A fundamental principle from English common law is that a crime generally requires both a wrongful act (actus reus) and a guilty mental state (mens rea). The actus reus is the physical act committed by a person, while mens rea refers to that person’s intent when committing the act. Under common law, a crime required a marriage of both factors. In other words, a person could only be convicted of a crime if he committed an unlawful act and if he knew that the act was illegal or if the conduct was of such a nature that a person should recognize it as wrongful.[*] The result of this approach was to penalize only those who voluntarily choose to commit an unlawful act.
The mens rea requirement can be traced back through centuries of legal tradition. William Blackstone, an 18th century English jurist, wrote: “[A]n unwarrantable act without a vicious will is no crime at all. So that to constitute a crime against human laws, there must be, first, a vicious will; and, secondly, an unlawful act consequent upon such vicious will.”
This principle was carried over the Atlantic and incorporated into the American legal system. As Oliver Wendell Holmes Jr. observed, “Even a dog distinguishes between being stumbled over and being kicked.” U.S. Supreme Court Justice Robert Jackson described how American courts relied on various devises to infuse blameworthiness into criminal codes:
Crime, as a compound concept, generally constituted only from concurrence of an evil-meaning mind with an evil-doing hand, was congenial to an intense individualism and took deep and early root in American soil. As the state codified the common law of crimes, even if their enactments were silent on the subject, their courts assumed that the omission did not signify disapproval of the principle but merely recognized that intent was so inherent in the idea of the offense that it required no statutory affirmation. Courts, with little hesitation or division, found an implication of the requirement as to offenses that were taken over from the common law. The unanimity with which they have adhered to the central thought that wrongdoing must be conscious to be criminal is emphasized by the variety, disparity and confusion of their definitions of the requisite but elusive mental element. However, courts of various jurisdictions, and for the purposes of different offenses, have devised working formulae, if not scientific ones, for the instruction of juries around such terms as ‘felonious intent,’ ‘criminal intent,’ ‘malice aforethought,’ ‘guilty knowledge,’ ‘fraudulent intent,’ ‘wilfulness,’ ‘scienter,’ to denote guilty knowledge, or ‘mens rea,’ to signify an evil purpose or mental culpability. By use or combination of these various tokens, they have sought to protect those who were not blameworthy in mind from conviction of infamous common-law crimes.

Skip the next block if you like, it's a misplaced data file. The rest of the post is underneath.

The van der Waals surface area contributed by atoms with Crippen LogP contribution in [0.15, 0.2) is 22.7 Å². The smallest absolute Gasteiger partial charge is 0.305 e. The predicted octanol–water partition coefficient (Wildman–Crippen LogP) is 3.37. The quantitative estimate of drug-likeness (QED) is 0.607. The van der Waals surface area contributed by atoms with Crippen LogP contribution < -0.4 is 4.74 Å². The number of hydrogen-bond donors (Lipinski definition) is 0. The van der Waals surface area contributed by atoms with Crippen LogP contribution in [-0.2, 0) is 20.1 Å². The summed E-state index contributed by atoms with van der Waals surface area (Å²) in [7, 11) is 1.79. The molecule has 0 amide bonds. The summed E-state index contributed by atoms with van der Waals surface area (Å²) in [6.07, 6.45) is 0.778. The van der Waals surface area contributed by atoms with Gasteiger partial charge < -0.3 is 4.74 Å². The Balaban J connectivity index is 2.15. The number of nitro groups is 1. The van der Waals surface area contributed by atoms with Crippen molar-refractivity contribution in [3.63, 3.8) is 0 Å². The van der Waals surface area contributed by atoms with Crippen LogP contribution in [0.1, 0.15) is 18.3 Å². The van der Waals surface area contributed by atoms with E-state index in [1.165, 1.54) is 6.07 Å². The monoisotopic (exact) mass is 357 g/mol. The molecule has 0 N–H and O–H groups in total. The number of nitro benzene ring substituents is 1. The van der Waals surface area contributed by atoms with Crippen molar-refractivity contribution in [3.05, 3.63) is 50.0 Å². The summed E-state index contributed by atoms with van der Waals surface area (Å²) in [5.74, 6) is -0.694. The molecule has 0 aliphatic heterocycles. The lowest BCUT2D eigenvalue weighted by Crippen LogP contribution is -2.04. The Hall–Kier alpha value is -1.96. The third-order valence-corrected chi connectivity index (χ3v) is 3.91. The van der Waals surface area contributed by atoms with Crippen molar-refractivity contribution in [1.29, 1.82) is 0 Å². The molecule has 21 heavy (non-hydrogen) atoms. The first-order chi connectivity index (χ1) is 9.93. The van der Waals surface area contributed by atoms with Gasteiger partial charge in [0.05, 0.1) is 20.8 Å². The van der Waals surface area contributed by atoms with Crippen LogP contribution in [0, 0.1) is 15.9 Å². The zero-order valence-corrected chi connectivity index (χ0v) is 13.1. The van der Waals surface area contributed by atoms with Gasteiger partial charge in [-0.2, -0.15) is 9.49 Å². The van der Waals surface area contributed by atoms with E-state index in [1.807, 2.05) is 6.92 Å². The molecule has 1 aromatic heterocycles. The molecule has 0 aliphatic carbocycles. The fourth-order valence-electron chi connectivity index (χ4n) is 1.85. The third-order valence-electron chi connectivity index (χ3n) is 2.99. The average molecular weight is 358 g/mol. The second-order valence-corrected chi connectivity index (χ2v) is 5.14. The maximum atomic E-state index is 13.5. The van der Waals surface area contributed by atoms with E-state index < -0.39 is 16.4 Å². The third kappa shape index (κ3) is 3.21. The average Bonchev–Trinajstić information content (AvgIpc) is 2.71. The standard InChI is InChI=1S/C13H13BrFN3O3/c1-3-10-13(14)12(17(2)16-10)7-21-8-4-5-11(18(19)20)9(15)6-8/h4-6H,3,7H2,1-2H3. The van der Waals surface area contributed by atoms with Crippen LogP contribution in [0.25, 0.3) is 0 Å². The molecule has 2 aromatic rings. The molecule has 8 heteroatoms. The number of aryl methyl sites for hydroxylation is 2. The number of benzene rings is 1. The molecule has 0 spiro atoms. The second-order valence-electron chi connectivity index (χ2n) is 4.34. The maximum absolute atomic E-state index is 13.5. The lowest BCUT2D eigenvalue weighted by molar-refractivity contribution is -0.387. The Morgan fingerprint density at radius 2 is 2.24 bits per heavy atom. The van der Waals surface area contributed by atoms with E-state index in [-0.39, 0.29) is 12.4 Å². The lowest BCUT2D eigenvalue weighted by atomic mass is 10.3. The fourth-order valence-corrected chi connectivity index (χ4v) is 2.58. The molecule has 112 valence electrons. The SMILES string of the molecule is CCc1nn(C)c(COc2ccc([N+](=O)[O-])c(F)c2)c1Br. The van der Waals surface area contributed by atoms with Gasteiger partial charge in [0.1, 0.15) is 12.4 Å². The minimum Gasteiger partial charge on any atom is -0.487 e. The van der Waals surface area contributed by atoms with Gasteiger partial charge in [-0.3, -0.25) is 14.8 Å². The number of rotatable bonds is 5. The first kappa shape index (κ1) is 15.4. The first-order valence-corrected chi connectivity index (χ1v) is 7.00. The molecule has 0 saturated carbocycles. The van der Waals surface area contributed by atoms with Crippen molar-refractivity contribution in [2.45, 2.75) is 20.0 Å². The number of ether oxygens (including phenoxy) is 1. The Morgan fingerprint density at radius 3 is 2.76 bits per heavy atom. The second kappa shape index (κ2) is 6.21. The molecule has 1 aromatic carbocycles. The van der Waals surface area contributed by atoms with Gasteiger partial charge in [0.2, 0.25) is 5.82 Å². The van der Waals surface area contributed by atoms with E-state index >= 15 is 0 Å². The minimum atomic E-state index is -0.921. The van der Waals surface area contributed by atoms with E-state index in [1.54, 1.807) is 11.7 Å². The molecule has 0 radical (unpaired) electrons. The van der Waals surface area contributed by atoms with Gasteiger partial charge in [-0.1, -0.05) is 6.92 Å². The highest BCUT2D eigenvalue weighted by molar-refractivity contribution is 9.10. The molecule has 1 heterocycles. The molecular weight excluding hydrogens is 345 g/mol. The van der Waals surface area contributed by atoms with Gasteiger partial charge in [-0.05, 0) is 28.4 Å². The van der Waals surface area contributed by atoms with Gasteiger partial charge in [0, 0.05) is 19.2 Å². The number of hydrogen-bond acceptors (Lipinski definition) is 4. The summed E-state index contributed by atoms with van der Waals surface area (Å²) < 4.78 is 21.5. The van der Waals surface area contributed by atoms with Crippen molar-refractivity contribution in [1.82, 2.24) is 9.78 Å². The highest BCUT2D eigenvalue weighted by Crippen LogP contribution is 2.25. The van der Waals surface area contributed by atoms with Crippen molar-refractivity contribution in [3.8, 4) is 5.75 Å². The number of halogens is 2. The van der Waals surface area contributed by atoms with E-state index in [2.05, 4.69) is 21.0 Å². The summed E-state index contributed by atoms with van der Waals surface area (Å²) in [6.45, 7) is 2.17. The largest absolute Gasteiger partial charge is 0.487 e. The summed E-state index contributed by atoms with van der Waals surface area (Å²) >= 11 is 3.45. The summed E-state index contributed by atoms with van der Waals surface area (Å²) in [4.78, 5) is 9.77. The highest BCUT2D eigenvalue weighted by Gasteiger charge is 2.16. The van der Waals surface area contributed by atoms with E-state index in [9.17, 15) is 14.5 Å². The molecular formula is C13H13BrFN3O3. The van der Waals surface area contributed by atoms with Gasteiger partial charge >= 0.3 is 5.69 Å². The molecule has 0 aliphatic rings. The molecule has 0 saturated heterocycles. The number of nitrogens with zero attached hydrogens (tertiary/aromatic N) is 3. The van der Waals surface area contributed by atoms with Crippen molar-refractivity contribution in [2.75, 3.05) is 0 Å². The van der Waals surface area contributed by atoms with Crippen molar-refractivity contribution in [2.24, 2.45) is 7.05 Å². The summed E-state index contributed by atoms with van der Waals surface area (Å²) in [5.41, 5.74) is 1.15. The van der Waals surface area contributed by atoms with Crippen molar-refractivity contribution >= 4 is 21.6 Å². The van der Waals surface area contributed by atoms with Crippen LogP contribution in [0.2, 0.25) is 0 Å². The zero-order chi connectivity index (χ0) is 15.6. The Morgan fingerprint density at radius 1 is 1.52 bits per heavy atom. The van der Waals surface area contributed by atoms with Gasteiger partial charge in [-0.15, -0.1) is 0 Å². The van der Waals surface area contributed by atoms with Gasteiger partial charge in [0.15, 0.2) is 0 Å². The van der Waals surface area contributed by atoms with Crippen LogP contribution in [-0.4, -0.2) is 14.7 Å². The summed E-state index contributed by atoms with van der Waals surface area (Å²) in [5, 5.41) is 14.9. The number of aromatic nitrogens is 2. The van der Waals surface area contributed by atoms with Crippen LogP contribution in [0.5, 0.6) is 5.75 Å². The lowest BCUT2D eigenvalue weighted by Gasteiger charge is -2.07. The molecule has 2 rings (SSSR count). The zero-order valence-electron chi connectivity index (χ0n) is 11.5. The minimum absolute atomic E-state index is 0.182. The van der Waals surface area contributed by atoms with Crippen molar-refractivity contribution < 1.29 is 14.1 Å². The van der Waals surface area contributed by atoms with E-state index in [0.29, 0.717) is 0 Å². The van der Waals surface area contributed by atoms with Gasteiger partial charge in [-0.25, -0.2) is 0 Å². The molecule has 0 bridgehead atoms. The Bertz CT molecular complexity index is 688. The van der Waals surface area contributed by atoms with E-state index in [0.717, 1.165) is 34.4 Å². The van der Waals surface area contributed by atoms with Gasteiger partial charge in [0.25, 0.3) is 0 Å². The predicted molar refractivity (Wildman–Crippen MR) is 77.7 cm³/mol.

The issue of mens rea was central to the resolution of Joseph Morissette’s case. His conviction was upheld by a federal appeals court, but the case eventually came before the U.S. Supreme Court. Justice Jackson (referenced above), who wrote the opinion of the court, acknowledged that the matter would have been a “profoundly insignificant case” had it not raised “fundamental and far-reaching” questions.
Justice Jackson observed that the concept of criminal intent “is no provincial or transient notion,” but is rather “as universal and persistent in mature systems of law as belief in freedom of the human will and a consequent ability and duty of the normal individual< to choose between good and evil.” Recognizing the relation between one’s mental state, a criminal act, and the concomitant punishment, Jackson wrote, was essential in replacing the vengeance-based, Old World criminal justice system with an enlightened one based on “deterrence and reformation.”
Justice Jackson noted the profound consequences of holding Joseph Morissette liable for theft of the government’s abandoned bomb casings:
The Government asks us by a feat of construction radically to change the weights and balances in the scales of justice. The purpose and obvious effect of doing away with the requirement of a guilty intent is to ease the prosecution’s path to conviction, to strip the defendant of such benefit as he derived at common law from innocence of evil purpose, and to circumscribe the freedom heretofore allowed juries. Such a manifest impairment of the immunities of the individual should not be extended to common-law crimes on judicial initiative.
The Supreme Court signaled its approval of requiring intent as an inherent element of crimes where a federal statute codifies a common-law crime, even when Congress does not specify a threshold for harmful intent.[†] Thus, as noted in the Morissette case, the “mere omission … of any mention of intent will not be construed as eliminating that element from the crimes denounced.” Subsequently, the Supreme Court held that Morissette could not be held liable unless the jury was afforded an opportunity to evaluate his intent, and the court accordingly reversed his conviction.
[*] This could include conduct commonly recognized as wrong, such as gross indifference to the safety of others.
[†] The Supreme Court acknowledged that certain exceptions to the rule of culpability have been recognized over time, such as sex offenses and offenses of negligence where a crime occurs because of an omission of duty. Morissette v. United States, U.S. 342 at 251 n.8.